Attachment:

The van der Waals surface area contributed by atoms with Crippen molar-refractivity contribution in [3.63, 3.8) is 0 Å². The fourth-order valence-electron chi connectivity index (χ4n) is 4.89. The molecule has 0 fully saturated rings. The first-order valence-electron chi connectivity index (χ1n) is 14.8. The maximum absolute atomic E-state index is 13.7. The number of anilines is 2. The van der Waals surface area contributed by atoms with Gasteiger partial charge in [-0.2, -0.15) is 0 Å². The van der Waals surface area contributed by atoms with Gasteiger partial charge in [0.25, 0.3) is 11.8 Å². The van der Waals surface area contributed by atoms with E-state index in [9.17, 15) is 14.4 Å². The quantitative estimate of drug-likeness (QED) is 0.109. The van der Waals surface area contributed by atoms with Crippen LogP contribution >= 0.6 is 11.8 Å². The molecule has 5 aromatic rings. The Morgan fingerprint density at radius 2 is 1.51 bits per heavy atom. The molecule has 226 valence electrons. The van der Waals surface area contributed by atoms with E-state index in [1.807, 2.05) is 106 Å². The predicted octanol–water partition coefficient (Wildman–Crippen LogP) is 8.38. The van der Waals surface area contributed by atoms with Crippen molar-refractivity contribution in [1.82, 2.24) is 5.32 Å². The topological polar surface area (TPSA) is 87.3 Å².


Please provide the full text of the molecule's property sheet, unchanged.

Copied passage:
The van der Waals surface area contributed by atoms with Crippen molar-refractivity contribution in [3.63, 3.8) is 0 Å². The fourth-order valence-electron chi connectivity index (χ4n) is 4.89. The molecule has 0 fully saturated rings. The first-order valence-electron chi connectivity index (χ1n) is 14.8. The maximum absolute atomic E-state index is 13.7. The number of anilines is 2. The van der Waals surface area contributed by atoms with Gasteiger partial charge in [-0.2, -0.15) is 0 Å². The van der Waals surface area contributed by atoms with Gasteiger partial charge in [0.25, 0.3) is 11.8 Å². The van der Waals surface area contributed by atoms with E-state index in [9.17, 15) is 14.4 Å². The quantitative estimate of drug-likeness (QED) is 0.109. The van der Waals surface area contributed by atoms with Crippen LogP contribution >= 0.6 is 11.8 Å². The molecule has 5 aromatic rings. The Morgan fingerprint density at radius 2 is 1.51 bits per heavy atom. The molecule has 226 valence electrons. The van der Waals surface area contributed by atoms with E-state index in [1.807, 2.05) is 106 Å². The predicted octanol–water partition coefficient (Wildman–Crippen LogP) is 8.38. The van der Waals surface area contributed by atoms with Crippen molar-refractivity contribution in [1.82, 2.24) is 5.32 Å². The topological polar surface area (TPSA) is 87.3 Å².